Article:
2016-12-22 / Front Page

Sheffield Incubator to Break Ground in May

Council Approves $1.92M Project Loan
By Olga Enger

Newport officials are aiming to begin construction as early as this May on a $6.29 million project that will transform the former Sheffield Elementary School on Broadway into a business incubator.

Last month, the Rhode Island Commerce Corp. approved the final piece of the project’s financing package with $2.1 million in Rebuild Rhode Island tax credits. The city will redeem the credits over a five-year period for a total amount of $1.92 million.

To cover construction costs in the interim, the Newport City Council approved a $1.92 million bridge loan at their Dec. 14 meeting in a 6-0 vote, with Councilor Kathryn Leonard absent. The state will charge a 2.5 percent interest rate on the loan, which will be covered by rental income once the project is completed.

As a condition to earn the tax credits, the city is required to break ground on the project no later than July 2017 and obtain a certificate of occupancy no later than October 2018.

“We think we are going to do it much earlier than that,” said City Manager Joseph Nicholson, naming May as a reasonable goal to commence work.

As envisioned, the 33,600- -square-foot Sheffield building will be converted into an office complex to assist entrepreneurs, innovators and small businesses. The intent is to provide a high quality, cost efficient office and development space for early stage technology companies. It will also offer a cafe, conference and presentation rooms, public meeting space for seminars and professional forums, and onsite parking for tenants and customers.

Nicholson assured councilors there is ample interest from potential tenants. The city manager added that an anchor tenant is interested in leasing 11,000 square feet, and there is “significant interest from three solid tenants.” The city also receives regular inquiries from a wide spectrum of businesses, he said.

“There seems to be plenty of interest in occupying that building and becoming some type of tenant – small tenant, big tenant,” Nicholson said. “And there seems to be a lot of enthusiasm in the sectors of business that we are trying to [attract]. Targeted industries are the marine, climate change, environmental, digital and defense sectors, as well as allied industries, including underwater technologies and cybersecurity.”

“This is an extremely exciting project,” said First Ward Councilor Susan Taylor, who asked a series of financial questions related to the incubator. She inquired whether the $6.29 million capital budget is dependable, considering that initial estimates were around $3 million.

Nicholson explained the initial figure indicated several years ago was a “very, very soft estimate” and was inserted into a business plan although it “probably shouldn’t have been.” Today, four detailed estimates have aligned with the $6.29 million figure, he reported.

The project will be funded by a series of grants and city funds, in addition to the $1.9 million in tax credits and the loan. The federal Economic Development Administration provided the initial funding of $1.67 million in 2014, which the city matched with $1.6 million from the Urban Development Action Grant (UDAG) account. The city pulled another $400,000 from the UDAG fund for the construction budget. Finally, council approved the appropriation of $700,000 from the city’s Property Acquisition Fund, which is derived through the sale of old school properties, including the $2.5 million sale of the former Underwood Elementary School, said Nicholson.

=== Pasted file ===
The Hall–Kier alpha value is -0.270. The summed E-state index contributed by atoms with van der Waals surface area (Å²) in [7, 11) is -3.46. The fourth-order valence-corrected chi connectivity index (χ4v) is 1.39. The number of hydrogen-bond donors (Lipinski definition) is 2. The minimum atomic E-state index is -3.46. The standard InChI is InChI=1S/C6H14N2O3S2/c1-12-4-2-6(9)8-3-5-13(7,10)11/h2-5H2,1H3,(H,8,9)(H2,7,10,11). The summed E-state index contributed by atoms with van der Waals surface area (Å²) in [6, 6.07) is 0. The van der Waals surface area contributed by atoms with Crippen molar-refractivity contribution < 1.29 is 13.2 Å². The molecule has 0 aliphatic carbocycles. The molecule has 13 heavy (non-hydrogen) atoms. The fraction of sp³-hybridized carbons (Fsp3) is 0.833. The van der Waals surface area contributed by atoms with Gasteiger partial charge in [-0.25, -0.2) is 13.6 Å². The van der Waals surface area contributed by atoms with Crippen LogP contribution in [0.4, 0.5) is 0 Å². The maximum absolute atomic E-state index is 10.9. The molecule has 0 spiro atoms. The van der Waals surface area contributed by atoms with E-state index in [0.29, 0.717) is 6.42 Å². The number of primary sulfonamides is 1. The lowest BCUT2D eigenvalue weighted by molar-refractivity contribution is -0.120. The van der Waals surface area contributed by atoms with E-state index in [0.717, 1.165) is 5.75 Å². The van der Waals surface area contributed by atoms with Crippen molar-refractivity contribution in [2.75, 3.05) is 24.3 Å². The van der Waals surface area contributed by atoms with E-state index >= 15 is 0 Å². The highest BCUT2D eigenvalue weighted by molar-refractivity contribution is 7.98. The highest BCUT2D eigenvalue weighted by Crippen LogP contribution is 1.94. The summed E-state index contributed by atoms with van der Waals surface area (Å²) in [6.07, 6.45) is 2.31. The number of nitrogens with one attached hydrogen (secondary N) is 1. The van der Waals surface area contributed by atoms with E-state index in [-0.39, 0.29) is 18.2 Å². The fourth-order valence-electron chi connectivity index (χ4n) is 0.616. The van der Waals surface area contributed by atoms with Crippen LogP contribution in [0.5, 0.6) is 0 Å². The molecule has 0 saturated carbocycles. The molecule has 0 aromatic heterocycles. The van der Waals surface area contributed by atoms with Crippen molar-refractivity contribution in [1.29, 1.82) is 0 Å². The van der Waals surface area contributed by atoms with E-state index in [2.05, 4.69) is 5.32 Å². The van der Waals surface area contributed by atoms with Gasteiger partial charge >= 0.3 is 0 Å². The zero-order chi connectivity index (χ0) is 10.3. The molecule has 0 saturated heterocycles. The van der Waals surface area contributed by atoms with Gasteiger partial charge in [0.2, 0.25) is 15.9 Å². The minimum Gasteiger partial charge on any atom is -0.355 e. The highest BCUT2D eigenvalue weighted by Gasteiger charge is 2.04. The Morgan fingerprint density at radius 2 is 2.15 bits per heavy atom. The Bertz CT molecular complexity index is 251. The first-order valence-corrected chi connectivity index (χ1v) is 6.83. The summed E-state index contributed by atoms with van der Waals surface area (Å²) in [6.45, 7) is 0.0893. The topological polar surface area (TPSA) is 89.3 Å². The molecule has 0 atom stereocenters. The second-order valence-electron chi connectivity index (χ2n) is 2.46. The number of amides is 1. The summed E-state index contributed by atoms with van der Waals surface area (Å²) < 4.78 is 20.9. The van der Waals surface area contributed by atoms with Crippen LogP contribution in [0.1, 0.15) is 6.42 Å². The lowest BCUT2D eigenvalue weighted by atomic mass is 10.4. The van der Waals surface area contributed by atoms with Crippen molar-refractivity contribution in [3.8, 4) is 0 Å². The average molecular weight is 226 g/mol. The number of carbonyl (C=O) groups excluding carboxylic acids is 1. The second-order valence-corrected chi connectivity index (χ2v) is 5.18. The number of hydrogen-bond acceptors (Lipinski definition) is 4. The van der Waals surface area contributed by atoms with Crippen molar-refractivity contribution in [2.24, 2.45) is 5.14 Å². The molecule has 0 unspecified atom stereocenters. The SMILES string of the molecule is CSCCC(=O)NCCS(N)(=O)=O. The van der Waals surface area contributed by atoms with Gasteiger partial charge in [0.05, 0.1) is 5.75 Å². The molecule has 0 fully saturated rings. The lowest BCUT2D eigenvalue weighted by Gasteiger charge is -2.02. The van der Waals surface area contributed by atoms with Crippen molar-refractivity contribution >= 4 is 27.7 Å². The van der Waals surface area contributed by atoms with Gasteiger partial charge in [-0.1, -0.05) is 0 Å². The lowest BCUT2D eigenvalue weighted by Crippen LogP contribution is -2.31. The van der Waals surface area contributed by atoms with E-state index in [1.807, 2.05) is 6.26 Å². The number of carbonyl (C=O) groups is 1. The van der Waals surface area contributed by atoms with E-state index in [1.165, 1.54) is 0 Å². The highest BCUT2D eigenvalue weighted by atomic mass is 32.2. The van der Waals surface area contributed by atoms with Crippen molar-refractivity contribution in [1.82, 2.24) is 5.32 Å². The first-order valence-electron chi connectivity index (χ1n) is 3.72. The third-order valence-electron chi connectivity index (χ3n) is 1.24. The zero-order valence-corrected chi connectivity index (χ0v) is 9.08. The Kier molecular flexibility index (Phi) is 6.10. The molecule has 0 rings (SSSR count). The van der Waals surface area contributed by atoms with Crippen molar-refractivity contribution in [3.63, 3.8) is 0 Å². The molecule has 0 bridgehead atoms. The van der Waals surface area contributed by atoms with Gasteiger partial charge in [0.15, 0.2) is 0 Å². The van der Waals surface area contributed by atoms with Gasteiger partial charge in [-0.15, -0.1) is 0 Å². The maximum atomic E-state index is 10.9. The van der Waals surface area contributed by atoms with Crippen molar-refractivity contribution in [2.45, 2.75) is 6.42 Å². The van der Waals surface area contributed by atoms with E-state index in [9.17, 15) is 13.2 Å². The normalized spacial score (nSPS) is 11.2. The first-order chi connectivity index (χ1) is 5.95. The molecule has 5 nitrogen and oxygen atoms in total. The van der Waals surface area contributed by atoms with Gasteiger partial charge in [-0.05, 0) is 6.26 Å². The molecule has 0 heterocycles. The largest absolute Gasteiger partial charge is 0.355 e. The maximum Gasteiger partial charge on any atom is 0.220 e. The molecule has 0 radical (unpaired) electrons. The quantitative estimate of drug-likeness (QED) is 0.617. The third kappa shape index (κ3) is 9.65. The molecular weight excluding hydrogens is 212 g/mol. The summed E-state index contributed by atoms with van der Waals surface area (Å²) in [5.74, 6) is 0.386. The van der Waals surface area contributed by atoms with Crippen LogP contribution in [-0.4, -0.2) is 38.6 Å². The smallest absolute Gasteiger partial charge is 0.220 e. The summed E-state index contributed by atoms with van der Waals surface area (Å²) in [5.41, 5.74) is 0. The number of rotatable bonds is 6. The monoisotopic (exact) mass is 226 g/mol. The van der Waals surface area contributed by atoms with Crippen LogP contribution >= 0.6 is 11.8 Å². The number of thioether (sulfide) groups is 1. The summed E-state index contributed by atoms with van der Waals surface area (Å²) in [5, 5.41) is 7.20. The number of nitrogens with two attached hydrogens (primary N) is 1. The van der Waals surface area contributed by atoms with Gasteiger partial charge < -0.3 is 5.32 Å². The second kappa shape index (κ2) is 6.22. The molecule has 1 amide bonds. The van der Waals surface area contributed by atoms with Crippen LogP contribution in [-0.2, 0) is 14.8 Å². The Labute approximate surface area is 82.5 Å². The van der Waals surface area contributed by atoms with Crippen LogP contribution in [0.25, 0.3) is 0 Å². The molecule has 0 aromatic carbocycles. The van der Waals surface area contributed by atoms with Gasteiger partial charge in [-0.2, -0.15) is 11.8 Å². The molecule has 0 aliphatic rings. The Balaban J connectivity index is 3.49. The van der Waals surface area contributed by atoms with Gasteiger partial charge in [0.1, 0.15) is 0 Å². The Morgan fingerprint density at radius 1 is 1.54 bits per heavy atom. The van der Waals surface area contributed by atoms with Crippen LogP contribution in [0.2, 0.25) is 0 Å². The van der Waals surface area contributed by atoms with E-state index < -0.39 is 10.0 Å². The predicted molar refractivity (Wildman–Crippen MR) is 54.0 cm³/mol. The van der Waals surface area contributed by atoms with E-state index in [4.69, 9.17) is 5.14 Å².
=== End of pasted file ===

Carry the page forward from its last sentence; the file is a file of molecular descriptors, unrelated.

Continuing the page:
“What’s the current status of our UDAG funds?” asked Taylor.

Nicholson said while the project will deplete the UDAG fund for now, $871,000 in receivables are owed to the account from outstanding loans.

Councilor Jeanne-Marie Napolitano thanked Nicholson for pursuing available monies for the project and leveraging UDAG funds, which are reserved for low- and moderate-income neighborhoods such as the location of the former school.

“There will be a lot of interest once they see the work that we can do and how we can transform the building,” said Napolitano.

Any net revenue generated from rental income will be filtered directly back to economic development projects, said Nicholson.

By year five, the incubator is expected to generate $234,294 in rental income after expenses, according to the project’s pro forma. The analysis predicts modest increases to $271,611 after 10 years of operation.

“It’s not a heck of a lot of money, but it is still money that we could use to help out businesses … or loan them a little money to perpetuate economic development.”

“This is a huge step forward in the rehab of Sheffield School, and I really think it will be a model property for other cities,” said Council Vice Chair Lynn Ceglie.

The incubator is one of three sizable economic development projects on the horizon, including the proposed redesign of the Pell Bridge ramps to free up land for redevelopment and re-purposing the former U.S. Navy hospital property.

“Doing these projects will fulfill the vision we have had for so long,” said state Senate President Teresa Paiva Weed, D-Newport, in a November interview with Newport This Week. “A number of us have been advocating for the North End for years.”

For more information, visit innovatenewport.com.

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